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Point-of-Care Testing Pediatric Emergency Department

Money saved, time saved and smoother handling of patients with new testing routines

For three years now, Dr. Jussi Niemelä and his colleagues at Turku university hospital in Finland have performed rapid point-of-care tests of total white blood cells (WBC) and C-reactive protein (CRP). This saves both time and money. So much money in fact, that the department has employed an additional physician during rush hours.

The most significant cost savings come from decreased nighttime laboratory costs. With the money saved, there is now an extra physician at the department between four and ten pm.

It is very helpful with an extra pair of hands during our busiest hours. Shorter time in the waiting room is of course a good thing for both patients and parents. It is rewarding to, as soon as possible, be able to examine and treat a child that is not feeling well. Shorter time at the hospital among other sick children decreases the risk of catching other diseases.

Unnecessary referral to university hospital

In Finland, C-Reactive Protein (CRP) tests are a common tool for point-of-care diagnostics in doctor's offices. These tests are used to detect inflammation or infection, with elevated CRP values often leading to referrals to university hospitals for further examination. However, Dr. Niemelä questions the necessity of this practice. He advocates for the importance of clinical evaluations as the primary basis for referring patients. According to him, CRP and White Blood Cell (WBC) counts should be considered in the context of these evaluations. Moreover, he suggests that if smaller hospitals and doctor's offices had access to rapid WBC tests, they could more effectively diagnose conditions and make immediate treatment decisions on their own. This approach emphasizes the need for a more holistic evaluation of patients, integrating both clinical assessments and laboratory tests to ensure appropriate and efficient patient care.

“Together with clinical signs, the combination of CRP and WBC can help us distinguish between viral and bacterial infections and help us avoid overuse of antibiotics. Some viral infections cause an increase in CRP but not in leukocyte count/level. If CRP is only slightly elevated, a WBC result can confirm the diagnosis. A high WBC and a low CRP is important to find, since this can be an early sign of a pneumococcal infection which can develop into sepsis very rapidly. It is reassuring that the combination of CRP and WBC can help me find something I might otherwise miss. It helps me decide whether to treat an infection or not, and how severe it is. If the values are normal there is time to wait a while and see how things develop, whereas if the values are high it is more acute. When I tell parents that I have examined their child and performed tests and everything points toward a viral infection, they usually know that there is no need for antibiotics.”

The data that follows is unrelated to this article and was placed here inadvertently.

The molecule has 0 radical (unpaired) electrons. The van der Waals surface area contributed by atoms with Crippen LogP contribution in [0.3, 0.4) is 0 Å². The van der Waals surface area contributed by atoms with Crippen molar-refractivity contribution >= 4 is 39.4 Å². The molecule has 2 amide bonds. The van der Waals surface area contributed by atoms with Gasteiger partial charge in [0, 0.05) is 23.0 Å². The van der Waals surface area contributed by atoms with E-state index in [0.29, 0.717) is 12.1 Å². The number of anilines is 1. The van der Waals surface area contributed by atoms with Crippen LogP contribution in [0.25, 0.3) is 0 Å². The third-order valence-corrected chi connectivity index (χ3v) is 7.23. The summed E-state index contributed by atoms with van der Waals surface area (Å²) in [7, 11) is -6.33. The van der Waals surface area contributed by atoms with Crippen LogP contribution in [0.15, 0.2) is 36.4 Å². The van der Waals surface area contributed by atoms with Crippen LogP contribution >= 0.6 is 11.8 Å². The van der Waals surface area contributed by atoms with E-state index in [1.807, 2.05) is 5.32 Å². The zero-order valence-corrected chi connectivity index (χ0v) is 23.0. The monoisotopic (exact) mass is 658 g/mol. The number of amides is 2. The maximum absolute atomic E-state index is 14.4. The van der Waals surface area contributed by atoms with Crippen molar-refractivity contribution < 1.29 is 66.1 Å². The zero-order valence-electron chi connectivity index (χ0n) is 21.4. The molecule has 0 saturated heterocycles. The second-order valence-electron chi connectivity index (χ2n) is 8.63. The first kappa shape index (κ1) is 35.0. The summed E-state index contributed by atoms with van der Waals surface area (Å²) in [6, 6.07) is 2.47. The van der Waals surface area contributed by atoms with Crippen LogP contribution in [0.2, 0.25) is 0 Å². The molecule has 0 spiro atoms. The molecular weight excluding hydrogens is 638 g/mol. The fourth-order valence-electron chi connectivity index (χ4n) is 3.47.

A good experience for doctors

The idea that the physicians themselves were to perform the point-of-care testing, originally came from the head of department Professor Jussi Mertsola. At first, Dr Niemelä and his colleagues were not too positive about it. One of the concerns among the physicians was that it might harm the contact with patients.

“We were worried to be regarded as ‘the bad doctor’ sticking the child. But this hasn’t happened. Finger tests seem to be better tolerated than venous samples. A long needle can be frightening for a child. I also think it is a good experience for us doctors, and if there is no nurse around it is good to be able to take the test yourself.”

No routine testing in children

There is no routine testing of children at the Pediatrics department in Turku. The patient always needs to see a physician before any testing is performed. Rapid point-of-care testing there and then, saves time since results are available immediately. Dr Jussi Niemelä experiences that handling of patients is definitely more efficient now.

“Even if you get used to always having patients waiting, it is neither convenient for me, nor for the families. Everything simply runs smoother when patients don’t have to wait”.

Differential white blood counts are ordered when considered needed, such as for neonates, immuno suppressed children, or patients where test values do not correlate with clinical signs. Dr Niemelä recalls one occasion when he was especially pleased having the rapid tests at hand. A family came in a hurry with a sick child just before going abroad. They needed help to decide whether to catch the ferry or not.

“After clinical evaluation of the child and performing POC tests, we did not have to wait for more laboratory testing. I could reassure them that it was OK to travel since the child only had a viral infection. And they did catch the ferry. This might not be clinically the most relevant case, but it was absolutely relevant for real life.”

“It is rewarding to, as soon as possible, be able to examine and treat a child that is not feeling well. Shorter time at the hospital among other sick children decreases the risk of catching other diseases.”

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